Rimma Gerlovina and Valeriy Gerlovin
Zoo – Homo Sapiens
Rimma Gerlovina and Valeriy Gerlovin (*1951 / *1945, Russia, USA) were founding members of the underground Conceptual movement in Soviet Russia. Since coming to America in 1980, they have had many personal exhibitions in galleries and museums. Originally working with sculpture, visual poetry and performance art, they later introduced photography to their body of work. Their art is grounded in playing with paradoxes and is rich in metaphor, language and symbolism. They frequently use their bodies as a surface for psychological experience. Male / female features are part of their metaphorical games toward a theatre of consciousness. Their philosophical and mythological implications are also reflected in their theoretical work and writings.
“Presented at the Eastern European Biennial in Venice, the performance touches upon the primeval state of human nature. We were seated naked in a cage labelled ‘Homo sapiens, a group of mammals, male and female’ — as a symbol of the encagement of Russian culture by the Soviet regime. On the metaphorical side, it was an archetypal symbol and a mental–psychological experiment. The image of a cage might have social, mental, emotional or physical connotations, or it can incorporate all of these. If we accept the definition of freedom as the conscious awareness of necessity (for many individuals necessity might be associated with the cage to a certain extend), the natural outcome of such perception would be a desire to get rid of such ‘freedom’. On the other hand, in certain situations, self-caging also implies self-imposed isolation and is not only a symbol of limitation, but also a kind of safeguarding that is helpful in the process of formation and reformation of the psyche. This was a prime ‘tool’ in ancient yoga and other ascetic practices of different spiritual traditions.” Rimma Gerlovina and Valeriy Gerlovin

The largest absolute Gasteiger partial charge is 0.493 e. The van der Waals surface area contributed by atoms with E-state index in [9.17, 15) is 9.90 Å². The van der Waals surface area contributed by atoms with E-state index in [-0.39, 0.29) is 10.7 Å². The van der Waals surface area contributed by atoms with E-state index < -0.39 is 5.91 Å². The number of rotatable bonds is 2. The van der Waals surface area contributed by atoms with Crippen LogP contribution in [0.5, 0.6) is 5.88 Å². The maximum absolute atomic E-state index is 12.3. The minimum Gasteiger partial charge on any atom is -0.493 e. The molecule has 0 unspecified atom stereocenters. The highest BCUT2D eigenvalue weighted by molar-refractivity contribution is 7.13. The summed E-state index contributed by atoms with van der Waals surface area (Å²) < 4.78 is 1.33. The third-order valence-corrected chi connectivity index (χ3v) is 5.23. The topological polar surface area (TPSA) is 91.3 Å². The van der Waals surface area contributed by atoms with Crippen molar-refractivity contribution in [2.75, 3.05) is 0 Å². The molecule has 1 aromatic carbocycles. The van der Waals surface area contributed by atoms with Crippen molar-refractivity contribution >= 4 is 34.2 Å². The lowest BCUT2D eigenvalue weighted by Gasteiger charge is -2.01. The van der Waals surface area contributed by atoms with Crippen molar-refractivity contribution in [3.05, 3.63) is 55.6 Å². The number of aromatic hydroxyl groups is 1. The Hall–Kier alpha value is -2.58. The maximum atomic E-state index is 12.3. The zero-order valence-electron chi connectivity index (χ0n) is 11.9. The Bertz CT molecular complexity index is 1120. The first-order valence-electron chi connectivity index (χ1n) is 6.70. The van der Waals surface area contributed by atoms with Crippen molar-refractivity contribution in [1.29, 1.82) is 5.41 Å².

Performance: 17 February 1977, Moscow
Courtesy Rimma Gerlovina and Valeriy Gerlovin